Psychometric properties of the Depression Anxiety Stress Scales-21 in a nonclinical sample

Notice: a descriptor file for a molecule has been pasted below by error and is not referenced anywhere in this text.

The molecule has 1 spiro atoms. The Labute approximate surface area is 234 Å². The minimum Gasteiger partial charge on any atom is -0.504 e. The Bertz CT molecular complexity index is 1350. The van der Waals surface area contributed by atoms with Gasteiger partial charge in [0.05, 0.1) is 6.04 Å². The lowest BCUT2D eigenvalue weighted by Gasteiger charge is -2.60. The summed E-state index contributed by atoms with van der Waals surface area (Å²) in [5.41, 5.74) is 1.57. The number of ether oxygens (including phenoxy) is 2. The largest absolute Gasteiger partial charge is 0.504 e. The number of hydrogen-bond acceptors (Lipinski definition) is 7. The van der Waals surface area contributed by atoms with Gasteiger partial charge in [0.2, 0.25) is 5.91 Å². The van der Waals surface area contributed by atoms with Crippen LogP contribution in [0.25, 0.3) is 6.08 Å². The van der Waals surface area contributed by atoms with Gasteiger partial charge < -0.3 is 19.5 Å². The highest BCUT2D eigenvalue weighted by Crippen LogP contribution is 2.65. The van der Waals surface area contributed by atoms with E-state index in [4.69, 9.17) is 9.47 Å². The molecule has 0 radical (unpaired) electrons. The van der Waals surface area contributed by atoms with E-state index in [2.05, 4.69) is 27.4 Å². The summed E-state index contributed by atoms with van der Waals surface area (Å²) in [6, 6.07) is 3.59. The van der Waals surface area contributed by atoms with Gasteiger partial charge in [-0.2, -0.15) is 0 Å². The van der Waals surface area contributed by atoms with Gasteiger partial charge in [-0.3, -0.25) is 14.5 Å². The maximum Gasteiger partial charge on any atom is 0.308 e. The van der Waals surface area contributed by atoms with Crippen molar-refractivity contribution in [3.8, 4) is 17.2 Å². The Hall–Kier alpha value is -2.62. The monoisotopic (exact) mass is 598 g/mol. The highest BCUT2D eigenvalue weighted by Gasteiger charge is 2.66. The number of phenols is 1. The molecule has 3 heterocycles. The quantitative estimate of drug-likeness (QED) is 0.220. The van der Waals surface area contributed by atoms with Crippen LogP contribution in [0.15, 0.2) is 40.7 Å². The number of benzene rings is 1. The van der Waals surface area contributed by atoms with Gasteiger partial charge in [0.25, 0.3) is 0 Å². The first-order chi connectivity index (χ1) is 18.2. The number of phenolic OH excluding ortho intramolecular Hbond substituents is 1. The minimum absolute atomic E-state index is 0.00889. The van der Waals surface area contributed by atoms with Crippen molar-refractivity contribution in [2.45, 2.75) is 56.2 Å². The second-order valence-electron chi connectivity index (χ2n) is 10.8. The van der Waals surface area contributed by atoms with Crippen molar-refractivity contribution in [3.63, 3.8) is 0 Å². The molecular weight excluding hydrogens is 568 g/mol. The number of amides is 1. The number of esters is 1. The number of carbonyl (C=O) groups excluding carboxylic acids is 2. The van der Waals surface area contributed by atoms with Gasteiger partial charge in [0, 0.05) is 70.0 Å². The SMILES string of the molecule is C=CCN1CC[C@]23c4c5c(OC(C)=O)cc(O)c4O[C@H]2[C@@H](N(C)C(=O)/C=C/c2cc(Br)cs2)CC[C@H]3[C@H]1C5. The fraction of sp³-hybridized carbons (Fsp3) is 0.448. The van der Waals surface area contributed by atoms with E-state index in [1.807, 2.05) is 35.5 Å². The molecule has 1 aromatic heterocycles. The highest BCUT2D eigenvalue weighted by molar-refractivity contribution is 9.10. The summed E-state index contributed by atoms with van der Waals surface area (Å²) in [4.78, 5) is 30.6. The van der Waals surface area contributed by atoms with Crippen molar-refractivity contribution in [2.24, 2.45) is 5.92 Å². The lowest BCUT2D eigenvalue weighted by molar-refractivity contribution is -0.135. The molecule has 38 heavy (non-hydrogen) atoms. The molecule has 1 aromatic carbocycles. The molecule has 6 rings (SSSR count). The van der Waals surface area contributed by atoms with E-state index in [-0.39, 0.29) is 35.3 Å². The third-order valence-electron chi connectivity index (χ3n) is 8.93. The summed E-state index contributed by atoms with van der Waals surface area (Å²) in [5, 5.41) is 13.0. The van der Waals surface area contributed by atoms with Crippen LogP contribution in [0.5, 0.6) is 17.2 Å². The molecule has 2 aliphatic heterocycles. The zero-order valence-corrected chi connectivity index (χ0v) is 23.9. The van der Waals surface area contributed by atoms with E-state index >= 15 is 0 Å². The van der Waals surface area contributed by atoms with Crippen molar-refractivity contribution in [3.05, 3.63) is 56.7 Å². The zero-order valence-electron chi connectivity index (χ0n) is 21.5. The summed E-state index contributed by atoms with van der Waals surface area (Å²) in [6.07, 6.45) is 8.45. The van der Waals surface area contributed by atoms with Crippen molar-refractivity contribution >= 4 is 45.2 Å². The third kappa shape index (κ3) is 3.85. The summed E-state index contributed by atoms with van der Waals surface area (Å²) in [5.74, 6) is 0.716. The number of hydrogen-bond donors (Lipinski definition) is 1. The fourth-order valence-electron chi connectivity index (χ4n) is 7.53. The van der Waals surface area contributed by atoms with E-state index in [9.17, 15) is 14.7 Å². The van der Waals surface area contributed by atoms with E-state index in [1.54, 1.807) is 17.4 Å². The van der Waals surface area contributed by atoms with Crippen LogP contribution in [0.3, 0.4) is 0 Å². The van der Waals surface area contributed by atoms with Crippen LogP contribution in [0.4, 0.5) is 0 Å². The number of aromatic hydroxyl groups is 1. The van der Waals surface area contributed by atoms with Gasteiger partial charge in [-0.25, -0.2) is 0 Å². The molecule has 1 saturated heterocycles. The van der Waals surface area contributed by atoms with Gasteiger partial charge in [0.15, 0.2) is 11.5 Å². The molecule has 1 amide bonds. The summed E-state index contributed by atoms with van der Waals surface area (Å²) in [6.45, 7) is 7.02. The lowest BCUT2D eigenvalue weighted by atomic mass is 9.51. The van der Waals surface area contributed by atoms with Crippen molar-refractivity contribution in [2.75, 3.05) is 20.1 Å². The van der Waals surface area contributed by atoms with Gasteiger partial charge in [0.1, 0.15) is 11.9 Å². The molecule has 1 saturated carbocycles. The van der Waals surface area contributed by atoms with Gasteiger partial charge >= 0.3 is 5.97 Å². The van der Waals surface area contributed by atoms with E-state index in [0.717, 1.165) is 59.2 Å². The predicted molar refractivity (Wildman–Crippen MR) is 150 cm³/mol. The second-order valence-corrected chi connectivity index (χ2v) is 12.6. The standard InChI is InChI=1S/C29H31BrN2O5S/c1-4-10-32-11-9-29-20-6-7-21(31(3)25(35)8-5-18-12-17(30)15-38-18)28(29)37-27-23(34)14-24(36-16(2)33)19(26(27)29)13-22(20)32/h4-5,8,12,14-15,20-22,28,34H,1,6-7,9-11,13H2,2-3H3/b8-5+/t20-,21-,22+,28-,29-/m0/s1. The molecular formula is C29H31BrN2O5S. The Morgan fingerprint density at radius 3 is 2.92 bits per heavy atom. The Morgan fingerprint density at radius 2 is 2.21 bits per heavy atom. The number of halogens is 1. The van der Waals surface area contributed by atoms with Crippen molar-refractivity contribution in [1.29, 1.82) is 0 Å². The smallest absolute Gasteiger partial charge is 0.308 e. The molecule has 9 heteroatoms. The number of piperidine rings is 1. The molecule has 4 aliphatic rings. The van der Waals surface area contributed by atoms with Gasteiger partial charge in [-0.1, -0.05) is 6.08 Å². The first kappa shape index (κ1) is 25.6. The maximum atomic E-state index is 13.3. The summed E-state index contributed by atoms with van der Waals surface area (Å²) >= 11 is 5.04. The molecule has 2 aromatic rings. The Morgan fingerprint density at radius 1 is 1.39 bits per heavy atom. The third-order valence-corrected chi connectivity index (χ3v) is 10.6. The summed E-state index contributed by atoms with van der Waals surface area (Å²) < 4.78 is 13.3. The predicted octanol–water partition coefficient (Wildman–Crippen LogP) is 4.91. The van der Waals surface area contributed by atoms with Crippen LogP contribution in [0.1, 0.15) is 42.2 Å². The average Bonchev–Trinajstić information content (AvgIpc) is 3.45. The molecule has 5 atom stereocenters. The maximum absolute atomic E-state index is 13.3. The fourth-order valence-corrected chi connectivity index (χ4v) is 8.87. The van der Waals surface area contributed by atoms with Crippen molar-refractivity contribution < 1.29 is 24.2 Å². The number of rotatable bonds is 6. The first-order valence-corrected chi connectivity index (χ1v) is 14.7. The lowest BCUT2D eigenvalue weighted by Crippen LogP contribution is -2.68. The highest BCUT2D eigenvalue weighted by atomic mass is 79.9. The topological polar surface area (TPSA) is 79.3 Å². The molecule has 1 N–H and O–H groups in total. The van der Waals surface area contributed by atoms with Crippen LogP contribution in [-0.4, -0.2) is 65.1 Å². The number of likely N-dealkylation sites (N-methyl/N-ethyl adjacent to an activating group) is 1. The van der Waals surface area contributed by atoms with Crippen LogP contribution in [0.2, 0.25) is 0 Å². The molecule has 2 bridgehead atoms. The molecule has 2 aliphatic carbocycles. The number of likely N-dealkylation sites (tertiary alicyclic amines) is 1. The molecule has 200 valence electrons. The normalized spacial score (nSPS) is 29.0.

Findings from several treatment and assessment investigations suggest that anxiety and depression tend to co-occur in clinical and nonclinical samples. The tripartite model was introduced to explain the relationship between these two constructs. The Depression Anxiety Stress Scales-21 (DASS-21) is one of several instruments that have been developed to explore dimensions of this model. This study examined the factor structure and other psychometric properties of the DASS-21 in a nonclinical sample and determine if the structure of the instrument represents the theoretical dimensions of the tripartite model. This instrument is composed of three subscales: Depression, Anxiety, and Stress with 7 items each. The DASS-21, together with validation measures, was administered to a sample of 252 students attending The University of Texas at San Antonio (89 men and 163 women, ages 18--47 years, mostly Caucasian and Hispanic). Internal consistency reliability estimates ranged from 0.84 to 0.90. Concurrent validity estimates were also tested. Contrary to an a priori hypothesis, significant gender differences were not found in responses to the DASS-21 items. Finally, using an item response theory modeling bifactor procedure, results were attained that provided stronger support for a general factor model rather than a three-factor model. Accordingly, the DASS-21 is conceptualized as a measure of general distress and not a multidimensional measure of depression, anxiety, and stress. Consistent with data from the current sample, it was concluded that the DASS-21 is not a representative multidimensional measure of the tripartite model. More detailed study findings, implications, and limitations are discussed.